How to Keep Animals From Raiding Your Food

The fact of life is that while camping, you’re going to have to eat, and this means you’ll have food with you. Unfortunately, this can attract all kinds of unwanted animals and critters to your campsite. Animals are always looking for an easy meal and often look to humans to get one. While it can be challenging to prevent these critters from helping themselves to all your precious bounty, it’s definitely not impossible if you follow the correct steps. Follow these tips to protect your goods and prevent animals from raiding your campsite for food. 


Be Aware of What Animals You May Encounter

First and foremost, you should know what animals you could potentially encounter so you can plan accordingly. Raccoons are the most common. Bears will only be in certain habitats. Do not underestimate how clever animals are in opening coolers and getting into tents. You can easily do a quick google search or call the local Forest Service, who will have first-hand knowledge of all the most common wildlife and may even be able to offer tips and tricks. Once you know what critters you may be dealing with you can come up with the best ways to deter them from your campsite in search of food. 


Keep Food Off the Ground

The simplest way to protect your food is by tying it up in a tree off the ground. All you’ll need is some kind of cord or rope and a bag to hold the food. It’s best to use a waterproof bag to keep your food dry if it rains or a bear bag which is not only indestructible but will lock all the smells in, keeping the animals out. It’s also important to remember that many toiletries also have smells that can attract animals so it’s best to stow those as well. To hang your belongings, all you have to do is find a sturdy branch roughly 20 feet high. 

Fill your bag with food or anything else you want to be protected and tie your rope or cord to the top. Then, tie the other end of the rope to a rock and throw it over the branch. After, hoist up the bag until it’s at least 15 feet off the ground and tie the loose end to the trunk of the tree.

It’s important to check with the park beforehand if tying food in the tree is allowed. Now some state parks don’t allow this as bears have learned this and have found ways to get the food out of the tree. 


Bring a Bear Canister or Use the Designated Storage

Some parks offer designated food storage lockers while others such as Rocky Mountain, Grand Teton, and Yellowstone require you to bring your own bear canister to certain backcountry destinations. These canisters are portable, hard-sided lockers that can fit in your backpack and bears typically aren’t able to tear through. However, the downside is that they can be pretty heavy to lug around. The other option is a lightweight bear bag made of bulletproof materials rated to keep the bears out.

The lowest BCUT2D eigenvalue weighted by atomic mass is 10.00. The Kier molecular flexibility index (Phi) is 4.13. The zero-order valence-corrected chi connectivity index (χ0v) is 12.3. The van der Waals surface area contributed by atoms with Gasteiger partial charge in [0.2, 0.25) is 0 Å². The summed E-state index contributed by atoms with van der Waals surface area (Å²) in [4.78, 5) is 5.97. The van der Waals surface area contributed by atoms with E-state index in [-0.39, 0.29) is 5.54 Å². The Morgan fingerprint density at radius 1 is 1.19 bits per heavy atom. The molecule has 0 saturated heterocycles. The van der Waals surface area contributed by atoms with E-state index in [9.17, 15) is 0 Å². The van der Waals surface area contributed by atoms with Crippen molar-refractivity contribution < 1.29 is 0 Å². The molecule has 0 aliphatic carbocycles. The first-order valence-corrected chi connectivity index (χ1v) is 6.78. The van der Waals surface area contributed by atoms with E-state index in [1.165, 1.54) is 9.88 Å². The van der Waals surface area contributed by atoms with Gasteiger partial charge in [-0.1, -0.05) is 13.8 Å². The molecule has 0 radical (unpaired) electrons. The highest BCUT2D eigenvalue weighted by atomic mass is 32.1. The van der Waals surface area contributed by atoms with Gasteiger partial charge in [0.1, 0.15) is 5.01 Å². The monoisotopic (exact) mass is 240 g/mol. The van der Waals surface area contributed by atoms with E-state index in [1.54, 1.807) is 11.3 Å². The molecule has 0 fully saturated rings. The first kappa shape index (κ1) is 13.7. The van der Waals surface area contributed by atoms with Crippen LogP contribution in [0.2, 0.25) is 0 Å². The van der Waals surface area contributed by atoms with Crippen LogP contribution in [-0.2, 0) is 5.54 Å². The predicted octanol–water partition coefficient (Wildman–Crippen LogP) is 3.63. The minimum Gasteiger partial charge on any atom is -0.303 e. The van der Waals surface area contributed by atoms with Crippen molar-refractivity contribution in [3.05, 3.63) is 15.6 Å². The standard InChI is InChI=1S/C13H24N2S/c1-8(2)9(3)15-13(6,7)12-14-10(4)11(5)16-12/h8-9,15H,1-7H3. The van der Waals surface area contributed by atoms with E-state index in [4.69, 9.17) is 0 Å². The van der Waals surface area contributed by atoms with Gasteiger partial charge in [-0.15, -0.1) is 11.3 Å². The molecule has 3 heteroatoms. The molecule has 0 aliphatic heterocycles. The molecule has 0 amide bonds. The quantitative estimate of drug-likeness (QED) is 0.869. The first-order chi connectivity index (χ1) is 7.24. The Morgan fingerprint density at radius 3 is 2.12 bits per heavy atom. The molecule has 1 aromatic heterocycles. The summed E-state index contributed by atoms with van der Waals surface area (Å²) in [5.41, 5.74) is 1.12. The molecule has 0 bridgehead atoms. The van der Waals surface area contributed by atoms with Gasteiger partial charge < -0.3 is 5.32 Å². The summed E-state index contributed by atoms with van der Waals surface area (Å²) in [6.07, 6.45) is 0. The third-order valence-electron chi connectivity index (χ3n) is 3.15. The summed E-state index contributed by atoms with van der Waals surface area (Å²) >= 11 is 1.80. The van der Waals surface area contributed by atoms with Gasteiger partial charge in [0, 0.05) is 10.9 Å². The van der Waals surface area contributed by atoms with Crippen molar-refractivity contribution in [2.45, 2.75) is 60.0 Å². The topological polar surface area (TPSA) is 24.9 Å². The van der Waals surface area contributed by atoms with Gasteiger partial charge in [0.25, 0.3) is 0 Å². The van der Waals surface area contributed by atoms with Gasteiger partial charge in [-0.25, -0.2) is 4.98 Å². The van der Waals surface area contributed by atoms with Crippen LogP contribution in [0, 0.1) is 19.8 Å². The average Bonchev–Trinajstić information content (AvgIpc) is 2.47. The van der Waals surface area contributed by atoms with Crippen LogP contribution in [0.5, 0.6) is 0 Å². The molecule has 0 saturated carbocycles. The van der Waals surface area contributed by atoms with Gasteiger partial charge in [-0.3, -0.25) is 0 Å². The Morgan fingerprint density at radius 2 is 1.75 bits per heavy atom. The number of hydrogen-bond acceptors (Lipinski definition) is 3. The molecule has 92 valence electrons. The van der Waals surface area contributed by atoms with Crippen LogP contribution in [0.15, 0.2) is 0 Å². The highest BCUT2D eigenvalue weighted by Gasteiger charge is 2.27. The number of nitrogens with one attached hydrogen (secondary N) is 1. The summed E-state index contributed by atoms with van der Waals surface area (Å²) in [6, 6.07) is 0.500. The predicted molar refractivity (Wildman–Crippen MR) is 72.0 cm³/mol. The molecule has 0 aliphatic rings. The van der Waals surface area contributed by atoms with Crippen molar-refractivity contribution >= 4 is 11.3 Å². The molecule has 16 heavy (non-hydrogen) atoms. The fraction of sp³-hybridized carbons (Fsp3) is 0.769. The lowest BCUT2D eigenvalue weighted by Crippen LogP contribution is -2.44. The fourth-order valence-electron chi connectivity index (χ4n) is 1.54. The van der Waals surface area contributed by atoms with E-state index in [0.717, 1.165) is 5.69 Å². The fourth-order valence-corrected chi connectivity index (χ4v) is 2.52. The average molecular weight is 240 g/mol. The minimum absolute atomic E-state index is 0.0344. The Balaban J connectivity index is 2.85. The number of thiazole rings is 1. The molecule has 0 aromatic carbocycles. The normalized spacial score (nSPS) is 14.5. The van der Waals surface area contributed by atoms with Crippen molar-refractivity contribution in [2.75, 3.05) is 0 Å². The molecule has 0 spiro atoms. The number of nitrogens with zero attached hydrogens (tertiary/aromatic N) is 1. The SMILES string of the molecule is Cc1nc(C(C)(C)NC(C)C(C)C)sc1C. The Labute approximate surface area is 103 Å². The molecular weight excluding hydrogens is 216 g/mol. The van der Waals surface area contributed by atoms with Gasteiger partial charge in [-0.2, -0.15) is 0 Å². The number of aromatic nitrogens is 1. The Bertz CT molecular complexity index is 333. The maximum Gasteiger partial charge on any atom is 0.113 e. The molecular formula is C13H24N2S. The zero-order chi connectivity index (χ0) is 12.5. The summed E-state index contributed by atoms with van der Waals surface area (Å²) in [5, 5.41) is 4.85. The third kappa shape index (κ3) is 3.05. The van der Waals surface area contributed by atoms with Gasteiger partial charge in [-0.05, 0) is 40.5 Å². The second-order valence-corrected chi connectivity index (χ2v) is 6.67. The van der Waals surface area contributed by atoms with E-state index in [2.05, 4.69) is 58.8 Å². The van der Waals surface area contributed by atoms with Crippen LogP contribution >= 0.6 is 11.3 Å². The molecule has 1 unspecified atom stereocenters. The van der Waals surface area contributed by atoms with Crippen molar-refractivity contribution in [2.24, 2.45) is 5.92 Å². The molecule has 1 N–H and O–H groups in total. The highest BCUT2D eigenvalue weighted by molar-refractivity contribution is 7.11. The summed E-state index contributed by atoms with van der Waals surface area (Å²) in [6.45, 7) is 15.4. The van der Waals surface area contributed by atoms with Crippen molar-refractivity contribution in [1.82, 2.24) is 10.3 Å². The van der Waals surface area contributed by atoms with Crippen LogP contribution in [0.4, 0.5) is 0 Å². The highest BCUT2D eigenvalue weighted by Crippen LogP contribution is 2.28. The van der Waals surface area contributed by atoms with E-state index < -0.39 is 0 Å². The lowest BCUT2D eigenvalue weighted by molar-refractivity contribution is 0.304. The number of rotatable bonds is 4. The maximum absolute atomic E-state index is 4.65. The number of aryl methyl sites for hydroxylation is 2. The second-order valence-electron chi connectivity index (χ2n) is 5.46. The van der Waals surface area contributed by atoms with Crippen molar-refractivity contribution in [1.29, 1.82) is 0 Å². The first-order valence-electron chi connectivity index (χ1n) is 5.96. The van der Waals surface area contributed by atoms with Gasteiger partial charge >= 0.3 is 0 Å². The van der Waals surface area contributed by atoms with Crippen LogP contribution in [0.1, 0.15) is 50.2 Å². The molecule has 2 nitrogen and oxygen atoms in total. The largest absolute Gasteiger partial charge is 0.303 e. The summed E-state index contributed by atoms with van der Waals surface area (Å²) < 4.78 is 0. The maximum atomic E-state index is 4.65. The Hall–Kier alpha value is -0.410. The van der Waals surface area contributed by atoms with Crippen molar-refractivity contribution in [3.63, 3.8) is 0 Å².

When storing food in a canister, remember to keep them at least 200 feet away from your campsite. It helps to paint them a bright color so you can easily find them in the morning. Whether you use a bear canister or designated lockers are provided, it’s important to check the requirements of the state park beforehand. 


Keep Food Out of The Tent

It’s probably safe to say no one wants to be woken up by a bear, mountain lion, or even a mouse trying to get into their tent. One of the best ways to prevent that is a strict no food in the tent rule. Before heading off to bed check your pockets and gear you’re bringing in the tent with you for any food you may have stowed. With that said, you’ll also want to set up your cooking station away from your tent as food splatters and odors can get on the tent potentially attracting animals. 


Clean Up Well

After cooking each meal, make sure to clean up well making sure there’s no residual food left over, and don’t save this task for the morning. Clean your cookware and anything you eat with and dispose of trash properly. Store all leftovers away in the tree or storage box away from the campsite. 

Global Emergency Medics offers many wilderness certifications including WFR (Wilderness First Responder) and WEMT (Wilderness EMT).